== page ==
Lake County State’s Attorney Eric Rinehart, GVPI Chair of Implementation Sara Knizhnik, Waukegan Township Supervisor Marc Jones, and GVPI Youth Outreach Coordinator Trey Baker (Left to Right). | Provided Photo

The Lake County State’s Attorney’s Office announced they have selected a coalition to manage the new gun violence interrupter program, which aims to reduce violence in Waukegan, Zion and North Chicago.

The state’s attorney’s office said they selected the Coalition to Reduce Recidivism and Waukegan Township as the agency that will manage the Gun Violence Prevention Initiative’s (GVPI) violence interrupter program.

The funds that are being provided to the Coalition to Reduce Recidivism and Waukegan Township from the GVPI will be used to hire a program manager and three teams of interrupters who will work primarily in Waukegan, North Chicago, and Zion.

“This selection is critical to the short-term safety and long-term security of our communities in Lake County. Through our local, state, and federal grants, we are building a program that will last for years. We are so thrilled to be partnering with the Coalition, which has a track record of success in all Lake County communities,” Lake County State’s Attorney Eric Rinehart said.

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Waukegan Township Supervisor Marc Jones thanked Rinehart for his “forward-thinking approach” to address the influx of gun violence plaguing Lake County communities.

“We collectively agree that the responsibility to act belongs to each of us, and the time is now. Waukegan Township and the Coalition to Reduce Recidivism, are extremely humbled and excited for the opportunity to serve as fiscal agents and administrators for the GVPI,” Jones said.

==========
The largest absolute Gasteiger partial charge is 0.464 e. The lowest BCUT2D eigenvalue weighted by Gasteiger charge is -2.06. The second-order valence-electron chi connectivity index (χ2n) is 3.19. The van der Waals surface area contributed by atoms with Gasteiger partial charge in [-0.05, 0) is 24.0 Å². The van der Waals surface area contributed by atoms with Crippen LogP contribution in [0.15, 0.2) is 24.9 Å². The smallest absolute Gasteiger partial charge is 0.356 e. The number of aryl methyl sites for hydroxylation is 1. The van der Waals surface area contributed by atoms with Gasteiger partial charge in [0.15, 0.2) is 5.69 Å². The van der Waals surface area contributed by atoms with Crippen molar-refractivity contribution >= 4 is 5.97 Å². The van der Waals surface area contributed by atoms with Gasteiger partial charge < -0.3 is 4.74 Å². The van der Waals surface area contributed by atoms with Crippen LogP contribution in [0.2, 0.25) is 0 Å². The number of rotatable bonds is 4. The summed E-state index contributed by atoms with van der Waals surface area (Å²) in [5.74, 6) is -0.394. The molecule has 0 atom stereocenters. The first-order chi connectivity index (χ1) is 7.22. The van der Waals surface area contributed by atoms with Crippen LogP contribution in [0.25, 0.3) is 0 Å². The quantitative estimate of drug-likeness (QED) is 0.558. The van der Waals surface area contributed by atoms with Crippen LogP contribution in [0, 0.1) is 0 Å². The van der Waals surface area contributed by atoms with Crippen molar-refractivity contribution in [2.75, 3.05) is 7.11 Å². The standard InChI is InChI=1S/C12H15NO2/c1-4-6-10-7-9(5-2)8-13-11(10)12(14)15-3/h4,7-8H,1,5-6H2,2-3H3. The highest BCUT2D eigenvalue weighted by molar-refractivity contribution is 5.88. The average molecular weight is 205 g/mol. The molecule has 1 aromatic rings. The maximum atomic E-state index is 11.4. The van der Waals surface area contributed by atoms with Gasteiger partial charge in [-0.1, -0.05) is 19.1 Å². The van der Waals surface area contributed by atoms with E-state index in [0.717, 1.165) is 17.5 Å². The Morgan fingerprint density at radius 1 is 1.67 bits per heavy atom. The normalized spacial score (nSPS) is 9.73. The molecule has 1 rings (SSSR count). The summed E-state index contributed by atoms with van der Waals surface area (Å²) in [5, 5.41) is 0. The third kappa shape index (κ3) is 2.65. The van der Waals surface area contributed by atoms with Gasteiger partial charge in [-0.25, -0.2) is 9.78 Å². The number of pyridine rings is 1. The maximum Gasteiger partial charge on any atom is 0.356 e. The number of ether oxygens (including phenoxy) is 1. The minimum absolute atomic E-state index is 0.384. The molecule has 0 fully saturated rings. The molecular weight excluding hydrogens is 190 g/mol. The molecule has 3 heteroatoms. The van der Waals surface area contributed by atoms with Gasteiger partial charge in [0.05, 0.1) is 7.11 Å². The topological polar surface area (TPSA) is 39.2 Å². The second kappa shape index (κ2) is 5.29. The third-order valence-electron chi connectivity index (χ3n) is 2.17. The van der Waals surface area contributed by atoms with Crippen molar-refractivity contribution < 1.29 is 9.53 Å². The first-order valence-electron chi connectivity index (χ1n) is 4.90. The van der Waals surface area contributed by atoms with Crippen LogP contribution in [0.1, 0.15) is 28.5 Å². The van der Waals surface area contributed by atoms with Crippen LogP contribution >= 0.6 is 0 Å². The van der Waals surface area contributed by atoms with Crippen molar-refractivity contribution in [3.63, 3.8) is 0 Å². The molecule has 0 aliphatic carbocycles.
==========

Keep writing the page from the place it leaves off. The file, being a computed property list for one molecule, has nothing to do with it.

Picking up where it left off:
“The intentions of the GVPI are in alignment with the overall objective of the Coalition to Reduce Recidivism, particularly due to the provision of necessary resources and wrap-around services, essential in lessening violent crimes,” Jones said.

“As lifelong Lake County residents, we fully believe this is a legacy building opportunity, not only impacting those of us here today, but creating and sustaining a viable and impactful program for generations to come,” he added.

In June, Rinehart announced the formation of the GVPI and invited community organizations to submit proposals to manage teams of violence interrupters.

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In collaboration with law enforcement, educational leaders, and other community-based organizations, the GVPI aims to address the long-term root causes of gun violence, Rinehart said.

The “interrupters” will rapidly address and de-escalate the day-to-day gun violence that has been increasing since 2017 in Lake County, Rinehart said.

One of the leaders in the formation of the GVPI and the Chair of Implementation, Sara Knizhnik, said the GVPI is founded on the “clear knowledge that we must prioritize ending the gun violence that happens every day in our most vulnerable communities.”

“By putting professional violence interrupters at the center of the work and then building an infrastructure of support around them to address root causes of gun violence, we will make all residents of Lake County safer,” Knizhnik said.

Rinehart said that the GVPI was made possible with an initial investment by the Lake County Board through an ARPA allocation.

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Additional funding was provided through budget legislation from State Representative Rita Mayfield and Senator Adriane Johnson.

The funding will provide for a program manager, a youth outreach coordinator, 13 interrupters and technical assistance from national training programs.

The GVPI will also be aided by Marcus McAllister, a “nationally renowned interrupter trainer” and Lake County resident, the state’s attorney’s office said.

McAllister has helped set up dozens of violence interrupter programs throughout the country for nearly 20 years, according to the state’s attorney’s office.

“The opportunity to work in the community that I call home to reduce gun violence is dear to my heart. I have helped numerous organizations throughout the country launch successful violence interrupter programs,” McAllister said.

“I expect nothing less here, especially with the broad support that the GVPI is providing, and the strong community relationships built by the Coalition to Reduce Recidivism and the Township,” McAllister added.